Saturday Mailbox


January 03, 2004

Time for Oken to pay the price for his killing

With appeals reaching their end, lawyers for Steven Oken -- the murderer of my sister -- may now be on the verge of offering nonsensical filings concerning his last gasps ("Lethal injections spur new debate," Dec. 29).

Death by lethal injection is a benign and clinical method to dispatch convicted murderers. Claims by defense lawyers about the cruelty of using the chemical Pavulon as the second drug in the three-injection cocktail are without merit.

The inmate is rendered into deep unconsciousness by the massive overdose injection of sodium thiopental.

This is a commonly used hospital anaesthetic, but executed inmates receive 10 times the quantity that would be applied in the operating room. They are incapable of perceiving anything that follows.

It is time for Mr. Oken, who has never contested his guilt, to step forward and accept the punishment assessed by a Maryland jury 13 years ago, rather than continuing to cowardly dodge his fate through filing random legal challenges.

Frederick Anthony Romano


The writer is the brother of Dawn Marie Garvin, the woman Steven Oken was convicted of murdering.

Carry out executions of the condemned

Enough is enough. Those who believe Steven Oken and the other nine men on death row don't deserve to have their sentences carried out are at it again -- making even more excuses about cruel and unusual punishment ("Lethal injections spur new debate," Dec. 29).

Get over it. What these animals did to get where they are should be considered cruel and unusual punishment. Putting these so-called poor souls out of our misery should be our top priority.

Let's show them that Maryland is serious about making them pay for their crimes, and get busy emptying out death row.

Harry Owings


Assault-weapon ban must be renewed

The daily barrage of news regarding violence and gunfire in our city, along with the sniper trials in Virginia, ought to remind us to be mindful of ensuring the continuation and strengthening of gun laws.

The federal assault-weapon ban will expire on Sept. 13 unless Congress and the president act. Protecting our communities from assault weapons is a vital safety issue.

According to FBI data, one out of five law enforcement officers slain in the line of duty from 1998 through 2001 was killed with an assault weapon.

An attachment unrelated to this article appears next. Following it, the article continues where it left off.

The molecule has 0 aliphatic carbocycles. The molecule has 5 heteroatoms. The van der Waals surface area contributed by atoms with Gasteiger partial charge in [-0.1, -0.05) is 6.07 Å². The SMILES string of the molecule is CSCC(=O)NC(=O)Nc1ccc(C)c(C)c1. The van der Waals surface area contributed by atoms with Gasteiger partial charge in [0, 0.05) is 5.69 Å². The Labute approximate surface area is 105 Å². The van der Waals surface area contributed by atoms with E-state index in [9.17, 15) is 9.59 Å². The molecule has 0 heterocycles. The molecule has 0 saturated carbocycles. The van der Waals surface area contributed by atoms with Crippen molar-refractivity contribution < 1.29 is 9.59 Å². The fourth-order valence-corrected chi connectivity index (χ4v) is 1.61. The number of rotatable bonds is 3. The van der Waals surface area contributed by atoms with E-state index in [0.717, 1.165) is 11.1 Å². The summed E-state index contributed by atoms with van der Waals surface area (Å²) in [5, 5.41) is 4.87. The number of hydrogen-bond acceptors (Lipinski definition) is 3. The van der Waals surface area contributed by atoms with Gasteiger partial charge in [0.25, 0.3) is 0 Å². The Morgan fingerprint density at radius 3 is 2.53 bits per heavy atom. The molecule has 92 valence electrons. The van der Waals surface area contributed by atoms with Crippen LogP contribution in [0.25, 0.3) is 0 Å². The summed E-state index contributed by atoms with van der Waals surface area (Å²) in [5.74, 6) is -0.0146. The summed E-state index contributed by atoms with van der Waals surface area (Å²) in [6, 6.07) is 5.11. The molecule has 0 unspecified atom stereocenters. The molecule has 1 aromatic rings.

Since the 1994 federal ban was enacted, the gun industry has worked tirelessly to evade it. It markets "post-ban" assault weapons that are identical in function to banned weapons. One example is the Bushmaster rifle used by the Washington-area snipers. It is a "post-ban" version of the AR-15 assault rifle banned by name in 1994.

Sen. Frank R. Lautenberg and Rep. Carolyn McCarthy have introduced legislation to renew and strengthen the current ban. Maryland Sens. Barbara A. Mikulski and Paul S. Sarbanes and all of our congressional representatives in Maryland should insist that Congress take up this important bill before the law expires.

President Bush must also exert leadership to ensure this vital public safety measure is passed and signed into law.

Rabbi Robert Nosanchuk


The writer is rabbi of the Baltimore Hebrew Congregation.

New roads in Alaska will ruin rainforest

"Understated" is the kindest word I can find for the Bush administration's suggestion that its decision to exempt Alaska's Tongass National Forest from the rule that had put it off-limits to road-building impacts only 3 percent of the rainforest ("National forest opened to logging," Dec. 24).

Using the same statistical shell game, a decision to pave and clear-cut all of Yellowstone National Park could be described as impacting just 3 percent of America's National Park System because development would be limited to only 2.2 million acres.

This sounds ridiculous because as a nation we recognize that our national parks contain some of the best of our country's natural treasures and deserve protection.

But, sadly, the Bush administration has chosen to revoke protections from the best of America's rainforests.

Just 4 percent of the Tongass contained the biggest and most productive old-growth stands -- the ecological heart of the rainforest. More than half this area already has been clear-cut and scarred by logging roads.

And now the Bush administration and its allies in the timber industry have targeted 300,000 acres of the biggest trees and the best wildlife habitat for logging.

This will leave an industrial-scale footprint of clear-cuts and road-building across 2.6 million acres of the rainforest.

Brenta L. Gardner


City ignores rules for protecting trees

Concerning the study on Baltimore's shrinking forests, it should be noted that part of the problem is that city foresters remove healthy trees at citizens' whims without regard for rules and regulations ("Study shows a shrinking urban forest," Dec. 15). They also ignore protests of these actions.

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